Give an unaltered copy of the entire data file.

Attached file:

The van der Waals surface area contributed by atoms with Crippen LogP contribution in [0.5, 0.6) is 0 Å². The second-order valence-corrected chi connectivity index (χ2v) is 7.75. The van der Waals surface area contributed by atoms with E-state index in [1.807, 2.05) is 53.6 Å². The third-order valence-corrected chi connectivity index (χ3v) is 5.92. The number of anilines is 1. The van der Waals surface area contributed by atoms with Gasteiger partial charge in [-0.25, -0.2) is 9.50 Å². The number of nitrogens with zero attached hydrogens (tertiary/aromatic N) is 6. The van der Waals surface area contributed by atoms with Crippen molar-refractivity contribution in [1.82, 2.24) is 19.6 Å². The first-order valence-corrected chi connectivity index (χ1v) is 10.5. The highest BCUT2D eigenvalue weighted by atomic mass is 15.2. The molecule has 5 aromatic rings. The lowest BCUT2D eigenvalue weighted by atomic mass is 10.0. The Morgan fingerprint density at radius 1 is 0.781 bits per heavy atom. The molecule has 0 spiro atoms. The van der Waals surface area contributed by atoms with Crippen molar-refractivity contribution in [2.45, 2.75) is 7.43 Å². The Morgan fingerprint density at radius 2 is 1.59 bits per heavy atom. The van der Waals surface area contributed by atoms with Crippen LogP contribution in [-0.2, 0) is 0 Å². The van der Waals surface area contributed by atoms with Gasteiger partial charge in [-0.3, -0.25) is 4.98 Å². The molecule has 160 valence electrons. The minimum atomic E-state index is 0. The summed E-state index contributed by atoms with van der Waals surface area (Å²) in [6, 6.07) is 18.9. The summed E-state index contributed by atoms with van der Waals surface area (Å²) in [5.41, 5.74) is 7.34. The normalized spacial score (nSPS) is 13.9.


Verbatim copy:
The van der Waals surface area contributed by atoms with Crippen LogP contribution in [0.5, 0.6) is 0 Å². The second-order valence-corrected chi connectivity index (χ2v) is 7.75. The van der Waals surface area contributed by atoms with E-state index in [1.807, 2.05) is 53.6 Å². The third-order valence-corrected chi connectivity index (χ3v) is 5.92. The number of anilines is 1. The van der Waals surface area contributed by atoms with Gasteiger partial charge in [-0.25, -0.2) is 9.50 Å². The number of nitrogens with zero attached hydrogens (tertiary/aromatic N) is 6. The van der Waals surface area contributed by atoms with Crippen molar-refractivity contribution in [1.82, 2.24) is 19.6 Å². The first-order valence-corrected chi connectivity index (χ1v) is 10.5. The highest BCUT2D eigenvalue weighted by atomic mass is 15.2. The molecule has 5 aromatic rings. The lowest BCUT2D eigenvalue weighted by atomic mass is 10.0. The Morgan fingerprint density at radius 1 is 0.781 bits per heavy atom. The molecule has 0 spiro atoms. The van der Waals surface area contributed by atoms with Crippen molar-refractivity contribution in [2.45, 2.75) is 7.43 Å². The Morgan fingerprint density at radius 2 is 1.59 bits per heavy atom. The van der Waals surface area contributed by atoms with Crippen LogP contribution in [-0.2, 0) is 0 Å². The van der Waals surface area contributed by atoms with Gasteiger partial charge in [-0.3, -0.25) is 4.98 Å². The molecule has 160 valence electrons. The minimum atomic E-state index is 0. The summed E-state index contributed by atoms with van der Waals surface area (Å²) in [6, 6.07) is 18.9. The summed E-state index contributed by atoms with van der Waals surface area (Å²) in [5.41, 5.74) is 7.34. The normalized spacial score (nSPS) is 13.9.